\ fr \ Federal Register Publications (CIS, ICE, CBP) \ Federal Register Publications (CIS, ICE, CBP) - 2005 \ FEDERAL REGISTER FINAL REGULATIONS - 2005 \ Adjustment of the Appeal and Motion Fees To Recover Full Costs [70 FR 50954] [FR 43-05]
Previous Document Next Document
Adjustment of the Appeal and Motion Fees To Recover Full Costs [
70 FR 50954
] [FR 43-05]
FEDERAL REGISTER CITE:
70 FR 50954
DATE OF PUBLICATION:
August 29, 2005
BILLING CODE: 4410-10
DEPARTMENT OF HOMELAND SECURITY
U.S. Citizenship and Immigration Services
8 CFR Part 103
[CIS No. 2245-02 and Docket No. DHS-2004-0021]
Adjustment of the Appeal and Motion Fees
To Recover Full Costs
U.S. Citizenship and Immigration Services, Department of Homeland Security.
This rule adjusts the fee for filing appeals of, and motions to reopen or reconsider, any decision under the immigration laws in any type of proceeding other than those described at 8 CFR 1003.1(b), over which the Board of Immigration Appeals (BIA) in the Department of Justice (DOJ) has appellate jurisdiction. The rule also adds a non-substantive modification to the language of the fee regulation in order to enhance clarity.
This rule applies to fees for appeals and motions relating to the types of cases under the jurisdiction of the Administrative Appeals Office (AAO). The AAO is an appellate office of U.S. Citizenship and Immigration Services (USCIS). The BIA remains a component of DOJ, and has appellate jurisdiction over the orders of immigration judges, denials of relative immigrant visa petitions (Form I-130), and decisions involving administrative fines and penalties. This rule does not apply to, or affect in any manner,
the fees associated with the BIA. Appeals from denials of all other types of applications, such as Applications for Temporary Protected Status (Form I-821), and petitions, such as Petitions for Amerasian, Widow(er), or Special Immigrant (Form I-360), and any subsequently filed motions, are under the jurisdiction of the AAO.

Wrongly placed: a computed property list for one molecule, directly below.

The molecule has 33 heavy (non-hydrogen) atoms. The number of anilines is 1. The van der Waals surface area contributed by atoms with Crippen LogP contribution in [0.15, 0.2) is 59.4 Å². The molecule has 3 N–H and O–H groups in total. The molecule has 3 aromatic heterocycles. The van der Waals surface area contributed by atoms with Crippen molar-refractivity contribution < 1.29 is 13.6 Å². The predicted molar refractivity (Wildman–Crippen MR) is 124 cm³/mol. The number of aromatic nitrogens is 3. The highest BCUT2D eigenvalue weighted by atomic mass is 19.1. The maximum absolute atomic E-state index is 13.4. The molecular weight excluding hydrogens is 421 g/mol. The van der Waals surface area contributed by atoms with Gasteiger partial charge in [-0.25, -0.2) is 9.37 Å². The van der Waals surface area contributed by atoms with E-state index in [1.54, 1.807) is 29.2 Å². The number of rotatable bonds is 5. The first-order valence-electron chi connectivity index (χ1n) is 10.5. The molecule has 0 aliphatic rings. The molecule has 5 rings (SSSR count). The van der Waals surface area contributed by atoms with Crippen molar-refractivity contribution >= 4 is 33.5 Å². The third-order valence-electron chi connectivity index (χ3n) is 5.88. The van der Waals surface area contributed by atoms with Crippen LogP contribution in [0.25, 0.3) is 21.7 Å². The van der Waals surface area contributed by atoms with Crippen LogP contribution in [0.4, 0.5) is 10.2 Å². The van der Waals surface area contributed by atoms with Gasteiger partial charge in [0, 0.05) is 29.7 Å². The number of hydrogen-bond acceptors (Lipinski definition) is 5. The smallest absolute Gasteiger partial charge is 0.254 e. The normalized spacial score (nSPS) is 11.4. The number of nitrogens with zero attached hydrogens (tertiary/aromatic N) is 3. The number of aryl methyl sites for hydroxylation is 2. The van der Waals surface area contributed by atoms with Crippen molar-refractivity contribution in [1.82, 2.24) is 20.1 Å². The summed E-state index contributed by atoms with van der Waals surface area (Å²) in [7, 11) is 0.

The fees, deposited into the Immigration Examinations Fee Account (IEFA), are adjusted from $110 to $385 to recover the full costs associated with the processing of an appeal, motion to reopen or motion to reconsider. Federal statutes authorize USCIS to establish and collect fees to recover the full cost of processing immigration benefit applications, rather than supporting these services with tax revenue.
Finally, the rule replaces a reference in the regulations to an obsolete form with a reference to the revised version of that form.
: This final rule is effective September 28, 2005.
: Applications mailed, postmarked, or otherwise filed, on or after September 28, 2005 require the new fee.
FOR FURTHER INFORMATION CONTACT:
Paul Schlesinger, Director, Office of Budget, U.S. Citizenship and Immigration Services, Department of Homeland Security, 20 Massachusetts Avenue, NW., 4th Floor, Washington, DC 20529, telephone (202) 272-1930.
USCIS published a proposed rule in the
on November 30, 2004, at 69 FR 69546, to adjust the fees for processing of an appeal, motion to reopen or motion to reconsider. The proposed rule was published with a 30-day comment period, which closed on December 30, 2004. USCIS received 14 comments pertaining to the adjustment of the fees for processing of an appeal or motion to reopen or motion to reconsider.
Comments were received from 13 concerned individuals and one association. All of the relevant comments were carefully considered before preparing this final rule. USCIS' responses to the concerns raised by the commenters primarily are based upon the November 2002 fee review report provided by KMPG Consulting.
The following is a discussion of the comments received for the November 30, 2004 proposed rule and USCIS' response.
II. Summary of Comments
Why Is the Fee Increase Necessary